As a person of color, I know that if I consume too much information about the social injustices of our society, a seed of anger will take root and grow within me.  That anger, if unchecked, will come out in my interactions with my fellow citizens, my fellow brethren in Christ, especially those who are white.  That same anger, if checked and kept inside, can begin to fester inside and damage me emotionally, physically, and most of all, spiritually.  I cannot let anger separate me from my relationship with God.  

So part of my mandate from God is to be the guardian of what enters my heart, through the portals of my eyes, ears and brain.  I need to “know my limit” of information I can consume before frustration, resentment, pressure and ungodly thoughts start pushing their way to the front.  Another part of my mandate is to be an ambassador for Christ; to be the “only Jesus” some people will see.  How I conduct myself in challenging times is what will be remembered.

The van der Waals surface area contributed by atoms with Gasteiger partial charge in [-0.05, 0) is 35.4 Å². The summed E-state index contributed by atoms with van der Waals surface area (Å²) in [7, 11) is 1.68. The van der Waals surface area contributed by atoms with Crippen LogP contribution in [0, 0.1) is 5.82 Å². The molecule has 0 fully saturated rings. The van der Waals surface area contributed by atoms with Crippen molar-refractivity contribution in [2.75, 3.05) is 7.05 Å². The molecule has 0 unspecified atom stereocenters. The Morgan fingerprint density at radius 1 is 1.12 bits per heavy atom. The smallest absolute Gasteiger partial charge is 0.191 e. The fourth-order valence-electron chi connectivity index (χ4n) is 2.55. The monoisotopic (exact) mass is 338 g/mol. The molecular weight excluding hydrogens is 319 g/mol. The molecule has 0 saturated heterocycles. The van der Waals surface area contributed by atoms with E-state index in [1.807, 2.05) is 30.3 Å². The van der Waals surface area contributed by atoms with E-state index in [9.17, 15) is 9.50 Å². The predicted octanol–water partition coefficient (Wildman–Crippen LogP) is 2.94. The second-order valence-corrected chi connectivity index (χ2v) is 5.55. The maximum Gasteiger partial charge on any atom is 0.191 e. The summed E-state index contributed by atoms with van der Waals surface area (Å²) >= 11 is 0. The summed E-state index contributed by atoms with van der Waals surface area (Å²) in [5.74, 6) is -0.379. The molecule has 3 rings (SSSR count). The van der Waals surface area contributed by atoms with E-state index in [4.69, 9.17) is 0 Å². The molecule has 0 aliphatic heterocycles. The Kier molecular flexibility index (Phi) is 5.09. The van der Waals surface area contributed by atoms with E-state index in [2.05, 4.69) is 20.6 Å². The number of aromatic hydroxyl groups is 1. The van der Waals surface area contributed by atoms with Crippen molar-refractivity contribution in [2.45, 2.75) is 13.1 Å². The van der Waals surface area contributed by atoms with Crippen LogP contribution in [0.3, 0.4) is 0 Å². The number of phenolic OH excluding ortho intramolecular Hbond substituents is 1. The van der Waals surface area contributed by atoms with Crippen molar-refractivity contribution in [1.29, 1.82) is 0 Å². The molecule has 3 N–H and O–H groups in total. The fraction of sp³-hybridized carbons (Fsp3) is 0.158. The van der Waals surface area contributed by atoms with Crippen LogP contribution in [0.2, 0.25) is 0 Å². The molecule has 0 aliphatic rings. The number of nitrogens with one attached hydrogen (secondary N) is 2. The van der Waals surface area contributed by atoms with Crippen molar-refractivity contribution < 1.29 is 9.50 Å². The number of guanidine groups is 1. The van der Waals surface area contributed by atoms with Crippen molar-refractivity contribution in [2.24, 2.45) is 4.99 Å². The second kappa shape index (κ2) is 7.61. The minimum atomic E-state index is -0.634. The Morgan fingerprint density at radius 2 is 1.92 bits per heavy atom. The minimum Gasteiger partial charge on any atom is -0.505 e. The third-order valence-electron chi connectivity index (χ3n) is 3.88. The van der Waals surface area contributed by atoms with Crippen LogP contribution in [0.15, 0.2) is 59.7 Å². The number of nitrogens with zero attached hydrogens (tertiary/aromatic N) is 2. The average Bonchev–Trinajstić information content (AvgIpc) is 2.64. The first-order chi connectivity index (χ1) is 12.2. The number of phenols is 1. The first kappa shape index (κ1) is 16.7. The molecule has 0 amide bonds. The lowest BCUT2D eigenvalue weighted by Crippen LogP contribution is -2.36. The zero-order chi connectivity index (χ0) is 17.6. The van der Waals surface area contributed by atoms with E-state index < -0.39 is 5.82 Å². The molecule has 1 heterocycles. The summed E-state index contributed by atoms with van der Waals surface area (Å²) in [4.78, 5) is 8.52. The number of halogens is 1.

I would ask us all to enlist God’s help in finding the balance between being well-informed, speaking out on pertinent issues, and not allowing negativity or anger to find a foothold within us.  As Yoda famously said in the Star Wars movies, “anger leads to the dark side.”  Let’s all walk in the Light.


Happy 2020!


God recently dropped a little insight on me from a fairly familiar passage of scripture in the Gospels – the Parable of the Talents, taken from Matthew 14:29-30.  In the parable, there are three servants who are entrusted with funds from their master while he goes away on an extended journey.  The overall lesson that we should take away from this story is that God gives us responsibilities and gifts, and that we should make the most of what he has given us.